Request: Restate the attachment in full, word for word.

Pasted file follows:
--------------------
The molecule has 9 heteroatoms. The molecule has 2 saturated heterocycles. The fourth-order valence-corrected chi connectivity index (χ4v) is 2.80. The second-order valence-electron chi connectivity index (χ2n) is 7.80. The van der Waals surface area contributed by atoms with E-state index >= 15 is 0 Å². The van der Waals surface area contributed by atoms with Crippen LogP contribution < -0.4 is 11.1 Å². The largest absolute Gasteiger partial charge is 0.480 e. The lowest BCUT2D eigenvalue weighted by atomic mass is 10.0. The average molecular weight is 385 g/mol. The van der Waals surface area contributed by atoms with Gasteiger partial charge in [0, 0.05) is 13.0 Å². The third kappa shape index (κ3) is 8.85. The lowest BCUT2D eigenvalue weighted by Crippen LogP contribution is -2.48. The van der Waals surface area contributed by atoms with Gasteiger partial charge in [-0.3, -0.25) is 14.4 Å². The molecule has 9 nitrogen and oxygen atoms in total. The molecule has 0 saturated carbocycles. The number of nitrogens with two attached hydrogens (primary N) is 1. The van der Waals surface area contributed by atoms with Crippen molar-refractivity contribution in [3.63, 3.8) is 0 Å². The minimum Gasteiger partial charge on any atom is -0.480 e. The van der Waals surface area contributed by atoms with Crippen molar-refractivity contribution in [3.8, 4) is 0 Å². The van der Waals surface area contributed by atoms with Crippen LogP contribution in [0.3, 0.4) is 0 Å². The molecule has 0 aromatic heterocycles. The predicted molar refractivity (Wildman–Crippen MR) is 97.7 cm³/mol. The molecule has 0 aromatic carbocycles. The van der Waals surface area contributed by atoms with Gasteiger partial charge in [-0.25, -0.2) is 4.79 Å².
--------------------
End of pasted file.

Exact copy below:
The molecule has 9 heteroatoms. The molecule has 2 saturated heterocycles. The fourth-order valence-corrected chi connectivity index (χ4v) is 2.80. The second-order valence-electron chi connectivity index (χ2n) is 7.80. The van der Waals surface area contributed by atoms with E-state index >= 15 is 0 Å². The van der Waals surface area contributed by atoms with Crippen LogP contribution < -0.4 is 11.1 Å². The largest absolute Gasteiger partial charge is 0.480 e. The lowest BCUT2D eigenvalue weighted by atomic mass is 10.0. The average molecular weight is 385 g/mol. The van der Waals surface area contributed by atoms with Gasteiger partial charge in [0, 0.05) is 13.0 Å². The third kappa shape index (κ3) is 8.85. The lowest BCUT2D eigenvalue weighted by Crippen LogP contribution is -2.48. The van der Waals surface area contributed by atoms with Gasteiger partial charge in [-0.3, -0.25) is 14.4 Å². The molecule has 9 nitrogen and oxygen atoms in total. The molecule has 0 saturated carbocycles. The number of nitrogens with two attached hydrogens (primary N) is 1. The van der Waals surface area contributed by atoms with Crippen molar-refractivity contribution in [3.63, 3.8) is 0 Å². The minimum Gasteiger partial charge on any atom is -0.480 e. The van der Waals surface area contributed by atoms with Crippen molar-refractivity contribution in [3.8, 4) is 0 Å². The van der Waals surface area contributed by atoms with Crippen LogP contribution in [0.3, 0.4) is 0 Å². The molecule has 0 aromatic heterocycles. The predicted molar refractivity (Wildman–Crippen MR) is 97.7 cm³/mol. The molecule has 0 aromatic carbocycles. The van der Waals surface area contributed by atoms with Gasteiger partial charge in [-0.25, -0.2) is 4.79 Å².